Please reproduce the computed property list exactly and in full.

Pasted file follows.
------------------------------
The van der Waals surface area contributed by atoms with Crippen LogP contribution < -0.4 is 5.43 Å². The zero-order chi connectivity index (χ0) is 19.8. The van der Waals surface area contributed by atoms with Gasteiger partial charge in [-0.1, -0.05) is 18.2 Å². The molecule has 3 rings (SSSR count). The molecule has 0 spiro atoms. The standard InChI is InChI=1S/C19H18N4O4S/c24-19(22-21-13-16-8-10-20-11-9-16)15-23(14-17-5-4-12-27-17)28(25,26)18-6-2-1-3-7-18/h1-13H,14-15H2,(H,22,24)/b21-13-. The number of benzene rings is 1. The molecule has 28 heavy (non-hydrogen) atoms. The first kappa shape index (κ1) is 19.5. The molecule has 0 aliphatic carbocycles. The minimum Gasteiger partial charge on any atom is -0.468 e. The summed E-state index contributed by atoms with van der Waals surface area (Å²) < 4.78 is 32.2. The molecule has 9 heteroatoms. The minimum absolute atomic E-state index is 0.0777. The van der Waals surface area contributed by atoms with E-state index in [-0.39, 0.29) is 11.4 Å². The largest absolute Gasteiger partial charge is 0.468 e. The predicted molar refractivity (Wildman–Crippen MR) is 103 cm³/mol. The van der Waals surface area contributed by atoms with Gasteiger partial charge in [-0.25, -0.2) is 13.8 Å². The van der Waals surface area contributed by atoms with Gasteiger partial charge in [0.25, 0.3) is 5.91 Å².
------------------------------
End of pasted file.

The van der Waals surface area contributed by atoms with Crippen LogP contribution < -0.4 is 5.43 Å². The zero-order chi connectivity index (χ0) is 19.8. The van der Waals surface area contributed by atoms with Gasteiger partial charge in [-0.1, -0.05) is 18.2 Å². The molecule has 3 rings (SSSR count). The molecule has 0 spiro atoms. The standard InChI is InChI=1S/C19H18N4O4S/c24-19(22-21-13-16-8-10-20-11-9-16)15-23(14-17-5-4-12-27-17)28(25,26)18-6-2-1-3-7-18/h1-13H,14-15H2,(H,22,24)/b21-13-. The number of benzene rings is 1. The molecule has 28 heavy (non-hydrogen) atoms. The first kappa shape index (κ1) is 19.5. The molecule has 0 aliphatic carbocycles. The minimum Gasteiger partial charge on any atom is -0.468 e. The summed E-state index contributed by atoms with van der Waals surface area (Å²) < 4.78 is 32.2. The molecule has 9 heteroatoms. The minimum absolute atomic E-state index is 0.0777. The van der Waals surface area contributed by atoms with E-state index in [-0.39, 0.29) is 11.4 Å². The largest absolute Gasteiger partial charge is 0.468 e. The predicted molar refractivity (Wildman–Crippen MR) is 103 cm³/mol. The van der Waals surface area contributed by atoms with Gasteiger partial charge in [-0.25, -0.2) is 13.8 Å². The van der Waals surface area contributed by atoms with Gasteiger partial charge in [0.25, 0.3) is 5.91 Å².